Another giant awakens

This 2007 photo shows an iron ore deposit on Pic de Fon near the Simandou Mine in Guinea. PHOTO: Leo Klemm, Flickr CC
Aaron J. Brown

Aaron J. Brown is an Iron Range blogger, author, radio producer and columnist for the Hibbing Daily Tribune.

Photographs of early Mesabi Iron Range mining are in black and white. We may identify the gray material in the rail cars as iron because, well, why else would those sturdy mustachioed gentlemen have shoveled it up?

But the early open pit and underground mines were very much driven by color — bright, vibrant hues of red, pink, steel blue, and gunmetal gray. Mining engineers like my great-grandfather plied their craft by sight as well as by drilling and assaying.

I know this because I’ve seen a vast hematite reserve in modern photographs. In fact, the soft, rich iron ore that built Hibbing, Chisholm and all the towns of the Iron Range still exists. But its abundance lies on the other side of the same ocean people crossed to extract the ore here.

The largest untapped iron ore reserve in the world may be found at the Simandou mine in the mountainous west African nation of Guinea. Two billion tons of high quality ore rest under a jungle mountain range deep in the country’s interior. Reports list the iron content of the ore there at 65-66 percent. This is notably higher than the industry standard of 62 percent. For steelmakers, it’s the difference between racing fuel and 87 octane from the local Spur station.

Big mining companies have known about the iron ore in Guinea for a long time. Simandou merely represents the richest of of several mountains of iron. The problem — and it’s one Iron Range historians know well — is in transportation.

Not only do you have to dig the ore out of a densely forested region, but you have to get it through a jungle to the Atlantic Ocean some 400 miles away. Remember, when the Merritt Brothers discovered Mesabi iron ore in 1890 they were nearly ruined moving it less than 85 miles to Duluth.

Brazilian giant Rio Tinto has been developing mines at Simandou for the last ten years. But the company hit several snags with the Guinean government, a barely democratic regime with a history of corruption in mining leases. Rio Tinto was dealt a further blow when Guinea parceled off the Simandou reserve and gave a state-owned Chinese company rights to almost half the ore.

Just last month, the Chinese government approved the construction of a 400-mile railroad and new port. Their companies will pull iron out of Guinea, around Cape Horn, and off to hungry mills in China.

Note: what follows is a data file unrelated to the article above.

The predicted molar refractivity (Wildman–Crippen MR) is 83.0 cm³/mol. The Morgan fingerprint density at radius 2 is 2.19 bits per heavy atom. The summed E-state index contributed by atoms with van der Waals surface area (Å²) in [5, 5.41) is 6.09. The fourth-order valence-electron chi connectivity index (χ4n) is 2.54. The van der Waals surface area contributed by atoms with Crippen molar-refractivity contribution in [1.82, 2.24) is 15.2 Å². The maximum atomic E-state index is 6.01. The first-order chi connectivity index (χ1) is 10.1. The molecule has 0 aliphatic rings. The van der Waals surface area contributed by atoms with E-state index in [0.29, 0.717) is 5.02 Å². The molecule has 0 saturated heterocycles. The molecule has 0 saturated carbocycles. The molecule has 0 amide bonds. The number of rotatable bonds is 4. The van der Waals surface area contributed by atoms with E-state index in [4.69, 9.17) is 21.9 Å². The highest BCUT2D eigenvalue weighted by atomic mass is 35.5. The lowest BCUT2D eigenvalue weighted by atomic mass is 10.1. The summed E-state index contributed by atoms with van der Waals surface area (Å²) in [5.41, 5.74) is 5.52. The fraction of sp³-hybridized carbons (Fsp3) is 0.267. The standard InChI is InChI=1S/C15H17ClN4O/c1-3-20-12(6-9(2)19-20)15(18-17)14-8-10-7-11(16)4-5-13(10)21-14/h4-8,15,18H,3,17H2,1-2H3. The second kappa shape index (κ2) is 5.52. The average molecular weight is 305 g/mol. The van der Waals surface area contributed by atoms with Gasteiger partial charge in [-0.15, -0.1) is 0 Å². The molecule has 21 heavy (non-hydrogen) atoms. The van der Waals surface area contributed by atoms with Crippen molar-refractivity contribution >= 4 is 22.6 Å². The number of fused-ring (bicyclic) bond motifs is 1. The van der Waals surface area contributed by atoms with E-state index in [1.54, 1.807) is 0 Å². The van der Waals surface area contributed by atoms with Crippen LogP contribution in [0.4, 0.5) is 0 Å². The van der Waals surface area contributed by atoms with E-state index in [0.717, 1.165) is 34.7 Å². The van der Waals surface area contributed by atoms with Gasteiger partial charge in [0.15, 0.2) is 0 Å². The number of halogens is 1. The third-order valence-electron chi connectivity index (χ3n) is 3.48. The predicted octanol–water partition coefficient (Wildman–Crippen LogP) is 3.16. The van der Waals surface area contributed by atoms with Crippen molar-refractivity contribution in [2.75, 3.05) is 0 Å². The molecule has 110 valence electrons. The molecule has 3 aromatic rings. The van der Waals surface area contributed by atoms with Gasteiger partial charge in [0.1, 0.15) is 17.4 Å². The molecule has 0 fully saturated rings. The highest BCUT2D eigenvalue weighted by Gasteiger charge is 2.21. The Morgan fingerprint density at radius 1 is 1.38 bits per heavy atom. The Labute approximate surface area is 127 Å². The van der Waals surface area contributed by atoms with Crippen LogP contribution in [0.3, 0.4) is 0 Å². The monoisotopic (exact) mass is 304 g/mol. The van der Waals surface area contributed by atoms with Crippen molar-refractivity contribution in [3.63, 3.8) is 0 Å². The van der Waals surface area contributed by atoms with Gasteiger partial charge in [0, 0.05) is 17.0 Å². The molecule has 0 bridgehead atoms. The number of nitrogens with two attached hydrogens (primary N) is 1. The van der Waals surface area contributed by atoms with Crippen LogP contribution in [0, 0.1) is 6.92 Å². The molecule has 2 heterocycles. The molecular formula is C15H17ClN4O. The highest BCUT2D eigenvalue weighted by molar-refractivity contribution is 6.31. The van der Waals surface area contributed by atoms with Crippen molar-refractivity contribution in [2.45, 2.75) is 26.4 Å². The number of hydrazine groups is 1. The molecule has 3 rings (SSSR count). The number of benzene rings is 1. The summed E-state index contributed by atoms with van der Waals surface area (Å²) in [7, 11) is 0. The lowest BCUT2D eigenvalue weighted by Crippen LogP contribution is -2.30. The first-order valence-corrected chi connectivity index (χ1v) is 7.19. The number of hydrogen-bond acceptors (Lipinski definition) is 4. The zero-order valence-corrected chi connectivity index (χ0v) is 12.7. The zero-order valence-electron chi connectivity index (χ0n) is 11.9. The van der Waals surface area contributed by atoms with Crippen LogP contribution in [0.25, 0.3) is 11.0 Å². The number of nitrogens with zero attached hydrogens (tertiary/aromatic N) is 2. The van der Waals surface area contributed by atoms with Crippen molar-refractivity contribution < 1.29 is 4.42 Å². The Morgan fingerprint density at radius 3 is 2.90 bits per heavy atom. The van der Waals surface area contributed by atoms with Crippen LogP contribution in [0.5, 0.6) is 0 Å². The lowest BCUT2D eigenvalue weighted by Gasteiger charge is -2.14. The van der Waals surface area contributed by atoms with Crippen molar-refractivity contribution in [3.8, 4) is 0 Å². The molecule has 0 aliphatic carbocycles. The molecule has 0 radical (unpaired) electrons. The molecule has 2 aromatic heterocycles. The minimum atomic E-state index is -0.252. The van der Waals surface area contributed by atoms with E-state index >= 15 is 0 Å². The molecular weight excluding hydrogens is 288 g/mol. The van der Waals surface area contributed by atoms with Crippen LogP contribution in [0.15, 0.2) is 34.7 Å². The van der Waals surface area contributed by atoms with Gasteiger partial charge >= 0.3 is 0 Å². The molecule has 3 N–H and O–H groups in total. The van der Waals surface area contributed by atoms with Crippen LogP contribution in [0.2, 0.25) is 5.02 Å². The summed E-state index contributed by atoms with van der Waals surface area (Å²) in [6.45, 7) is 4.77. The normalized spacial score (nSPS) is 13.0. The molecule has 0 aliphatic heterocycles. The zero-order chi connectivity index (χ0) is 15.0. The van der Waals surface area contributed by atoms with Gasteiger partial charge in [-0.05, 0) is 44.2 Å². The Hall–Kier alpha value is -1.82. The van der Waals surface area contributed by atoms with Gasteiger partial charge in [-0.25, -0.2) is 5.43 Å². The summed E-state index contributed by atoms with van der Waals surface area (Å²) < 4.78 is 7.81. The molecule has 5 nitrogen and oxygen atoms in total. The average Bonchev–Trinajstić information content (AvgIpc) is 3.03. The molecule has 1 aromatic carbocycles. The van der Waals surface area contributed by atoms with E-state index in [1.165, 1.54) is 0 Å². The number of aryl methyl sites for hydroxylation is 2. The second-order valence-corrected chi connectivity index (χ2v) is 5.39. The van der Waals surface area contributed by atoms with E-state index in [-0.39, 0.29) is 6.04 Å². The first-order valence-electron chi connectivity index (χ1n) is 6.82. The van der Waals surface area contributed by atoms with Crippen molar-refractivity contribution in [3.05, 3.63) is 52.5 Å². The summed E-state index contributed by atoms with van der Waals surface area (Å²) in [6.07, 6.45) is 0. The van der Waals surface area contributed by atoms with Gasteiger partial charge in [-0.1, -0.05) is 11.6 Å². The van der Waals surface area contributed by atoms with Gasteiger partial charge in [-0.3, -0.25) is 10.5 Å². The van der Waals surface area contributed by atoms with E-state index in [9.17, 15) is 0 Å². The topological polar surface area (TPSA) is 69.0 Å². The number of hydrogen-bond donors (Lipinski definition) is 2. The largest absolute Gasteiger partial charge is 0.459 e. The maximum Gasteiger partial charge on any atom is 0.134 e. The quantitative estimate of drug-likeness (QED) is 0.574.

Now, this might not directly impact our local iron mining industry. Rather, we see another example of the complex international dynamic that keeps our mining economy in a holding pattern.

The Mesabi Range’s chief advantage is that expensive taconite plants already operate here alongside a robust system of shipping iron ore to market. The plants are getting older, but upgrading them would be easier than building new ones. This region will continue serving North American markets for decades. Probably not with the same number of mines and mining jobs, but that’s another topic.

But these mining facilities are only as nimble and innovative as the companies that own them. And this has proven a mixed bag.

Cleveland-Cliffs developed iron nugget technology at Northshore and new varieties of pellets at United Taconite, all with an eye for the newer electric arc furnace markets. By contrast, U.S. Steel seems permanently wedded to older blast furnace technology. Their stockholders want profits now, not billions in new costs. And as we’ve seen this year, any collapse in demand sends all mines reeling backward.

I’m the fifth generation of my family to live on the Mesabi Iron Range, the first in my father’s line to never work in a mine. Steeped in the history of this place one might assume that the gods of iron ordained the Mesabi as the global pinnacle of iron ore production. But that hasn’t been true in half a century. We’re a regional mining center now. Our mines feed a mature economy that won’t repeat the meteoric growth of the 20th Century anytime soon.

Iron ore comes from more and more places, sometimes at higher quality than it does here. The goal of our region — in mining and everything else — should be stability and sustainability. We must make better product, not necessarily more. We should profit equally from the knowledge in our heads as we do from the minerals beneath our feet.

If we fail in these modest goals we’ll watch it all slip away far sooner than most would like. Iron colors the whole world, not just our little corner of it.

Aaron J. Brown is an author and college instructor from northern Minnesota’s Iron Range. He writes the blog and is the creator of the Great Northern Radio Show which aired for eight years on Northern Community Radio. This piece first appeared in the Sunday, May 10, 2020 edition of the Hibbing Daily Tribune.




  1. Brazil and Australia have equally large deposits that are already well developed. It’s hard to believe but back in the 50’s Geologists generally believed that there would never be another Mesabi type deposit and were mainly concentrating their efforts on low grade taconite type deposits in places like Labrador. Now the Mesabi deposit is relatively small by comparison.

    Iron ore is all over the globe.

  2. Pretty sad that a West African nation was co-opted by Chinese loans so easily. China routinely gets the upper hand over Australian companies. That continent should not have been forgotten about in the 20th century. China will dredge that continent clean for it’s own geopolitical domination.

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